Every Scout I suppose knows this about the 500 acre Brownsea Island : that in August 1907 a famous soldier named Robert Smythe Stephenson Baden-Powell held a camp there for boys, what was in fact to be considered afterwards as the first Scout camp ever. But I thought you might like to know a little more about this strange island that is now so well know all over the world.
Unfortunately of its past we know less than we should like to do. We know that at various times it was called Bronnecksey, Brunksea, or Branksea, and we know, too, that as far back as 1154, the King, Henry II, gave the monks of Cerne Abbey the right to worship on the island and they built a small chapel there dedicated to St. Andrew.
Leaping forward to Henry VIII's day, that well-known monarch gave the island to the then Earl of Oxford who built a castle and a barbican - that is an outer fortification - with walls nine feet thick. In her turn the first Elizabeth gave Brownsea to one of her favourite courtiers and statesmen, Sir Christopher Hatten. A certain amount of mining - of sulphate of iron - caused the population to grow and before the Civil War there were probably about a hundred people living on the island.
We know rather more about later owners. For example, in 1722 it was bought by William Benson, who was successor to the great architect Sir Christopher Wren as Clerk of Works to the Government. He was called "Mad" Benson and he was undoubtedly rather eccentric, at one time burning all his books on the shores of Brownsea in front of the castle, which , incidently he enlarged. He is said, too, to have planted about 10 000 saplings and to have employed a botanist to survey and collect the island's plants.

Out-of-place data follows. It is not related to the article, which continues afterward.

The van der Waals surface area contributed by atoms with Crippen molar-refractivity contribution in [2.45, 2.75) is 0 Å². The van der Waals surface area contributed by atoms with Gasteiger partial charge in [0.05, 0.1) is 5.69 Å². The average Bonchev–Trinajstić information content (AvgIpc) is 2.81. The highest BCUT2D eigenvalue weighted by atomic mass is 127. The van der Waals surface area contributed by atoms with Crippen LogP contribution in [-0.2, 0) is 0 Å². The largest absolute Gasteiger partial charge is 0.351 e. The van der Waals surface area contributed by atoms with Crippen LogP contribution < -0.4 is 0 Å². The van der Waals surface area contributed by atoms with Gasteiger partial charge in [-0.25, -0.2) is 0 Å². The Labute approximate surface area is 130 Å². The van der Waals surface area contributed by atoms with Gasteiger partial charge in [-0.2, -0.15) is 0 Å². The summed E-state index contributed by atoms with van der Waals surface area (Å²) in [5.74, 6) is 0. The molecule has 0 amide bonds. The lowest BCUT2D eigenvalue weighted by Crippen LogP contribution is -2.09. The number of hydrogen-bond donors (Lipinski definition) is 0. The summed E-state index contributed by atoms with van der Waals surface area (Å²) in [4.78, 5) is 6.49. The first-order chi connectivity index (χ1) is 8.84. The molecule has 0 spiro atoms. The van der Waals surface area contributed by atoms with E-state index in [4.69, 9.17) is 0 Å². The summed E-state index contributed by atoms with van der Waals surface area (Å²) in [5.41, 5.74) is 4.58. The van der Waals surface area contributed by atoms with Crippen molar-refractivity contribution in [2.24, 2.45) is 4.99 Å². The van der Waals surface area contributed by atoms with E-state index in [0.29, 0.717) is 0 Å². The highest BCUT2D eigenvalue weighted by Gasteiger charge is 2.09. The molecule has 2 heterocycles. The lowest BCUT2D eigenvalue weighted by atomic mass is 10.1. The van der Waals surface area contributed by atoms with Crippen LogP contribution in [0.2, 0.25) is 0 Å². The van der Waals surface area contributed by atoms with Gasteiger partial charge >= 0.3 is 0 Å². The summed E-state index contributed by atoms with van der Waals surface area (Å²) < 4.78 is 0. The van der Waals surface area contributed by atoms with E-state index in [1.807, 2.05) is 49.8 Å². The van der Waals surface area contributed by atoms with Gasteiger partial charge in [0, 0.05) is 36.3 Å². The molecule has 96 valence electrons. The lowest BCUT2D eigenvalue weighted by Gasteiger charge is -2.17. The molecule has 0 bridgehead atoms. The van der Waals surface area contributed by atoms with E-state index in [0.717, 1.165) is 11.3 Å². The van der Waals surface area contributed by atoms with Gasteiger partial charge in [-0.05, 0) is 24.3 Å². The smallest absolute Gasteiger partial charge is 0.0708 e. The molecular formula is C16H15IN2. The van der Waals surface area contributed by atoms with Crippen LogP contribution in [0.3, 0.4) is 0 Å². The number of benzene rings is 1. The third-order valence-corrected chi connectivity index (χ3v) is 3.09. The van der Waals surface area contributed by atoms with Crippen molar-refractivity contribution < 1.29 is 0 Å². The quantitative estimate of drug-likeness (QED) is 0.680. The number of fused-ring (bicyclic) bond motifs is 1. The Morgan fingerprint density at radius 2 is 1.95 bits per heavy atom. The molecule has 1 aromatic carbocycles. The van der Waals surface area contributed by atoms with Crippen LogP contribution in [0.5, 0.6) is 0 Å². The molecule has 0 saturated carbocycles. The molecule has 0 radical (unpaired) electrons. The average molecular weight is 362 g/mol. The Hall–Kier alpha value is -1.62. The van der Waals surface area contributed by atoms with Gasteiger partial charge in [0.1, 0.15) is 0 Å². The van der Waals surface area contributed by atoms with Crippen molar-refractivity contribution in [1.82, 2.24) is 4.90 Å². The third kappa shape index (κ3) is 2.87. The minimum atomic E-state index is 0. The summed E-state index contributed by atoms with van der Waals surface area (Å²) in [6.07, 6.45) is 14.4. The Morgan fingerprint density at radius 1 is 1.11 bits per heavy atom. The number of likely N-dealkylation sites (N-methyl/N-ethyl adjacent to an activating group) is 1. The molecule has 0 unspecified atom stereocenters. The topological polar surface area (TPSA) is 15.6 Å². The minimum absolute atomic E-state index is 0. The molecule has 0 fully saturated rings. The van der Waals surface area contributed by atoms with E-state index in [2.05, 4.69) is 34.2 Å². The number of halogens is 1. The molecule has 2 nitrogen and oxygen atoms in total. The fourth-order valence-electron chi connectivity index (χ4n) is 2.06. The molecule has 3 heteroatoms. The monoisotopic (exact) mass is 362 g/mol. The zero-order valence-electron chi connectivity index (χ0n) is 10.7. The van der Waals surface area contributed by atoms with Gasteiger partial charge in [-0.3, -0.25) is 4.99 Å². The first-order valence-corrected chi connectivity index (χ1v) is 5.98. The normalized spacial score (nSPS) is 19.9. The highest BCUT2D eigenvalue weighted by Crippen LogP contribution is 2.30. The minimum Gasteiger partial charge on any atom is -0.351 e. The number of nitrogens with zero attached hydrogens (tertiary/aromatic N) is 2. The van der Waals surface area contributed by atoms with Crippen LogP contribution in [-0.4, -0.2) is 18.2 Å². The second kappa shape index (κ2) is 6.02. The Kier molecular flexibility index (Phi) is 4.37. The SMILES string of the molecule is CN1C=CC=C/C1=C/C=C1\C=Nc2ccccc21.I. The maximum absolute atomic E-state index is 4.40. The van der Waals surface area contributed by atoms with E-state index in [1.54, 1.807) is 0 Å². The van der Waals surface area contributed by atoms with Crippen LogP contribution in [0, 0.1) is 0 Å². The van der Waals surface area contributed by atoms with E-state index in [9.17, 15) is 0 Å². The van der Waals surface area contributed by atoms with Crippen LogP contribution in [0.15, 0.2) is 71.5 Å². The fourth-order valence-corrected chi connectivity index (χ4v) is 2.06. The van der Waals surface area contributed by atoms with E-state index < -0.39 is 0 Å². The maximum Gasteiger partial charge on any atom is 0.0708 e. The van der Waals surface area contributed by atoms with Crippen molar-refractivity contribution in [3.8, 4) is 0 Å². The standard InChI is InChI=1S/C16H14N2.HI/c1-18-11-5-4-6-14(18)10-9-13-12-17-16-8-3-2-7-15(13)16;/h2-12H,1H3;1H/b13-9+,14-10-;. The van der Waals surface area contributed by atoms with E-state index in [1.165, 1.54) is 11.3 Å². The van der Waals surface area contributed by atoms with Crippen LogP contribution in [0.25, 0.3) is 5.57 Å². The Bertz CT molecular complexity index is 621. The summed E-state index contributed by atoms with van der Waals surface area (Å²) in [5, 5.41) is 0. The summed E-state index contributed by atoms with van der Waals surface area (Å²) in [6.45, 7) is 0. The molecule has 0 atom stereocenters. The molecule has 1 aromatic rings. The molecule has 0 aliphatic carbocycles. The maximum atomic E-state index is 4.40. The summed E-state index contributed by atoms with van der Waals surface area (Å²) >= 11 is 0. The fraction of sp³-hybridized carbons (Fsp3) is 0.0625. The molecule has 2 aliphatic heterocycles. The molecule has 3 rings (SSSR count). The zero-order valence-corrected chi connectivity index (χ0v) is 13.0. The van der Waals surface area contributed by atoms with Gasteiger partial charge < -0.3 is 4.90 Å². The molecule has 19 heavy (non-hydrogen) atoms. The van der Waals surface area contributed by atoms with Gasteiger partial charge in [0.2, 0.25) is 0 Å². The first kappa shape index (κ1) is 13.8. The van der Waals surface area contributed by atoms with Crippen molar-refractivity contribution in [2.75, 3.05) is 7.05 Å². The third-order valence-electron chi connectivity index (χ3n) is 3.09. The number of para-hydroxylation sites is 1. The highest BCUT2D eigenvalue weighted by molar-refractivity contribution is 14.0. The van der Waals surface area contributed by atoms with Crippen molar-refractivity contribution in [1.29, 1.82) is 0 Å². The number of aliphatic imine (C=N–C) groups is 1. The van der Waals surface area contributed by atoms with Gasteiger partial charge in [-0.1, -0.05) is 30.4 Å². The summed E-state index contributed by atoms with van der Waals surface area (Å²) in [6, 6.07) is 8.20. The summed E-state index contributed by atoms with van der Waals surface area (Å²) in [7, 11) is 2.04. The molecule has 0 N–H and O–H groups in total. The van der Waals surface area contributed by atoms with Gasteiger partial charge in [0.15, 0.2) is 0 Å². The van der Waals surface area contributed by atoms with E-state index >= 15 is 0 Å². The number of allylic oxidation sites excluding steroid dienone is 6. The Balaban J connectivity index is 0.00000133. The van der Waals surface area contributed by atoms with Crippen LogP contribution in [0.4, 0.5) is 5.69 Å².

In 1848 another owner cut his throat in the library of the castle and it was thus that the island came to Colonel William Waugh who bought it from the widow. He was a retired army officer. He restored the castle, built the church, and a school and a long sea wall and established a pottery and a brickyard, employing a hundred or so men and even building a railway to carry the clay to the jetty. But alas! there was no white clay to make fine porcelain and the Colonel by now owed over half a million pounds and so had to go bankrupt.
In 1869 the Castle was largely destroyed by fire. Now came what were perhaps Brownsea's best days. In 1901 Charles van Raalte bought the island, restored the castle and spent generously to make it a happy and prosperous estate. There was an island band in uniforms of grey and red; nearly 200 islanders worked in the pottery and on the estate - there were, for example, ten gardeners, 52 children attended the island school and Mr van Raalte had a fine motor car, and yachts and dined every evening in splendour, the beloved squire of a lovely island. It was he who welcomed BP to his island for an experimental camp in the famous year 1907. Mr van Raalte, unfortunately, did not live to see Scouting march forward on its splendid way, for he died in 1908 on a visit to Calcutta. But his body, brought home in HMS Golconda was buried on the island and you can see his marble effigy in the church.
With his death, the island's glory declined. Mrs Mary Bonham Christie bought it in 1927 and lived as a recluse: she used only a few of the castle's roms, abandoned the farms and the pottery and allowed the discouraged islanders to leave. Cottages fell to ruins, and the island became, what Mrs Christie preferred it to be, a sanctuary for wild birds and the wild animals of the island. During her lifetime hardly anyone was allowed on to Brownsea and certainly no Scouts were. When she died in 1961, her ahses were scatted over the island she loved in her own way.
Now Scouts (and others) may visit the island again but it will remain a nature reserve where blackcaps and sedge-warblers and curlews and stonechats and oyster-cathers and terns and heron and even peacocks can be seen and heard. It belongs to the National Trust and funds have been generously given by various trusts and interested people to maintain the island as the beautiful place it ought always to be.
Scouting had its birth there: Scouts may visit and some may even be allowed to camp there. BP's spirit cannot be far away.
Written by : The Editor - The Scout Annual 1966